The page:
Before considering the issue posed, we must answer the preliminary question whether our review is limited because Gilchrist failed to exhaust his administrative remedies. The government argues that since Gilchrist did not administratively appeal his Local Board's decision to declare him delinquent and reclassify him I-A, he is thereby precluded from challenging in the courts the validity of his reclassification or induction order. We cannot agree that under the circumstances of this case the failure to take an administrative appeal precludes judicial review. First of all, it is not apparent that under the regulations, Gilchrist had the right of appeal from his Local Board's declaration of delinquency. The administrative remedies available to registrants all pertain to reclassification. Gilchrist could have appealed his reclassification, but there is nothing to indicate that he could have done anything more than reopen his classification. That is, there is no reason to believe that on appeal from his reclassification he could have challenged his declared delinquency or the delinquency regulations which provided for his reclassification I-A and his immediate induction.4  Even if Gilchrist would have attempted to reopen his classification, it would have been a futile gesture since Local Board No. 119 was acting in precise conformity with the regulations and with Local Board Memorandum No. 85 when it declared Gilchrist delinquent and reclassified him. The Appeal Board — which must classify registrants "giving consideration to the various classes in the same manner in which the Local Board gives consideration thereto when it classifies a registrant"5  — would have simply classified Gilchrist I-A just as the Local Board did without considering the substantial question whether the delinquency declaration and the corresponding punitive results of the declaration were legal.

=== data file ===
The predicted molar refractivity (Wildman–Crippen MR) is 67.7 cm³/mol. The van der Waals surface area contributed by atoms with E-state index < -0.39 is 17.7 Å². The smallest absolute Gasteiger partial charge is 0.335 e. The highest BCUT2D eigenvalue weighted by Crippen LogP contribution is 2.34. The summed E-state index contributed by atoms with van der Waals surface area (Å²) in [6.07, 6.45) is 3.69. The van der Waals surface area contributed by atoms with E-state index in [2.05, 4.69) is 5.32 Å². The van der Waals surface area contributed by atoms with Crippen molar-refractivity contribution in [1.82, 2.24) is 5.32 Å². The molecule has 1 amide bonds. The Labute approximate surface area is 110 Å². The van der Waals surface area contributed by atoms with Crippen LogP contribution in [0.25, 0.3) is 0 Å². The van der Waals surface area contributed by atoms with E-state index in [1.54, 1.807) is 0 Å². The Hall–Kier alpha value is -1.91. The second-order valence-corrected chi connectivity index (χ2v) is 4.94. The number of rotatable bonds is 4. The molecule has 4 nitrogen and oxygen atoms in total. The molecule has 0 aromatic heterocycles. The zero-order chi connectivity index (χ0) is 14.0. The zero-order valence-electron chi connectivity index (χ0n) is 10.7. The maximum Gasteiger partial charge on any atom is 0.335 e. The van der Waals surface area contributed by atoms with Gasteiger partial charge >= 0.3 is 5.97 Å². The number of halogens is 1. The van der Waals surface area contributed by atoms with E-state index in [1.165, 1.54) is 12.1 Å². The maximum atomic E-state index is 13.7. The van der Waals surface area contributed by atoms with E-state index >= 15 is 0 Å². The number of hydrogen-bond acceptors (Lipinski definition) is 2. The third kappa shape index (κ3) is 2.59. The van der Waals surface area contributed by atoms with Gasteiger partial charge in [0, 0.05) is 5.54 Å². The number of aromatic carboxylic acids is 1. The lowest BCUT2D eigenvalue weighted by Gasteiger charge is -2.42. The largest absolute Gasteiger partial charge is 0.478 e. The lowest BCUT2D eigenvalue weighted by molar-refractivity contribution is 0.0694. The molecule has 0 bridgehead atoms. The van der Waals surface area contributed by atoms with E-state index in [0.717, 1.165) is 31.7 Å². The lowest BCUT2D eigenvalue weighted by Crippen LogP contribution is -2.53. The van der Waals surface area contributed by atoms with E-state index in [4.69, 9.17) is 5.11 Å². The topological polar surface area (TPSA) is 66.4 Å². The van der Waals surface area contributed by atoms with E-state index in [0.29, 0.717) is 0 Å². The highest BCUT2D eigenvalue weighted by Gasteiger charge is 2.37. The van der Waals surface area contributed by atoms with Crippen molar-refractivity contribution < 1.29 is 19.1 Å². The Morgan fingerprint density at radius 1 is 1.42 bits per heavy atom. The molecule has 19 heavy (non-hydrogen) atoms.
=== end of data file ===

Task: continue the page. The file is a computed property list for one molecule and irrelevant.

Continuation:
Moreover, we believe that judicial review is not precluded in this case because the interests underlying the exhaustion doctrine are outweighed in this case by the exceedingly harsh consequences imposed upon Gilchrist if he is denied judicial review.6  The question which Gilchrist would have this court consider does not involve any particular expertise possessed only by the Selective Service System. Rather the question involves the legitimacy of the Selective Service regulations applied to Gilchrist and promulgated under the Military Selective Service Act of 1967. This is a matter of statutory construction whether the Act authorizes the regulations, and this of course does not involve administrative judgment or the discretion of the Selective Service System. Judicial review here is not a matter of premature interruption of the administrative process, nor is this a situation where it is necessary or desirable to let the agency develop the factual background upon which the decision should be based. There is simply no overwhelming need nor a significant interest to be served by having the agency's Appeal Board initially consider the question presented by appellant.7  For these same reasons and in similar circumstances, the Supreme Court in McKart v. United States, 395 U.S. 185, 89 S. Ct. 1657, 23 L. Ed. 2d 194 (1969) has said that an application of the exhaustion doctrine is not appropriate; we likewise take that position.